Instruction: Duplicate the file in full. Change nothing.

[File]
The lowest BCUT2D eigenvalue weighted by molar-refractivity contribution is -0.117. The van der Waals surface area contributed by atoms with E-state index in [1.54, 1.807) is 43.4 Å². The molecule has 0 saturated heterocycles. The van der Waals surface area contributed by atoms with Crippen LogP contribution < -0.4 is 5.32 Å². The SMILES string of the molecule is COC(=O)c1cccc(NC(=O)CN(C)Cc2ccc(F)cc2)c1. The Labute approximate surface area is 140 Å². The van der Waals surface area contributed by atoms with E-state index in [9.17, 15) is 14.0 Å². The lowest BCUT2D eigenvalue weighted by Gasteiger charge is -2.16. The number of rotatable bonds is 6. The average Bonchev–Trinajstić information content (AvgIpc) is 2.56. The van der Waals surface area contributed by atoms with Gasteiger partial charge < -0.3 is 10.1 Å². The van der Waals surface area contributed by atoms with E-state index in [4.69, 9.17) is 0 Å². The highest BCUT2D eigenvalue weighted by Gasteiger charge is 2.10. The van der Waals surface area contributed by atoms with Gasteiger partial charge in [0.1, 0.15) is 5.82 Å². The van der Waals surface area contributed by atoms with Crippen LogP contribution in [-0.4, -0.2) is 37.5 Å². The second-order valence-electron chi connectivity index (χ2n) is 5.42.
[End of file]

The lowest BCUT2D eigenvalue weighted by molar-refractivity contribution is -0.117. The van der Waals surface area contributed by atoms with E-state index in [1.54, 1.807) is 43.4 Å². The molecule has 0 saturated heterocycles. The van der Waals surface area contributed by atoms with Crippen LogP contribution < -0.4 is 5.32 Å². The SMILES string of the molecule is COC(=O)c1cccc(NC(=O)CN(C)Cc2ccc(F)cc2)c1. The Labute approximate surface area is 140 Å². The van der Waals surface area contributed by atoms with E-state index in [9.17, 15) is 14.0 Å². The lowest BCUT2D eigenvalue weighted by Gasteiger charge is -2.16. The number of rotatable bonds is 6. The average Bonchev–Trinajstić information content (AvgIpc) is 2.56. The van der Waals surface area contributed by atoms with Gasteiger partial charge < -0.3 is 10.1 Å². The van der Waals surface area contributed by atoms with E-state index in [4.69, 9.17) is 0 Å². The highest BCUT2D eigenvalue weighted by Gasteiger charge is 2.10. The van der Waals surface area contributed by atoms with Gasteiger partial charge in [0.1, 0.15) is 5.82 Å². The van der Waals surface area contributed by atoms with Crippen LogP contribution in [-0.4, -0.2) is 37.5 Å². The second-order valence-electron chi connectivity index (χ2n) is 5.42.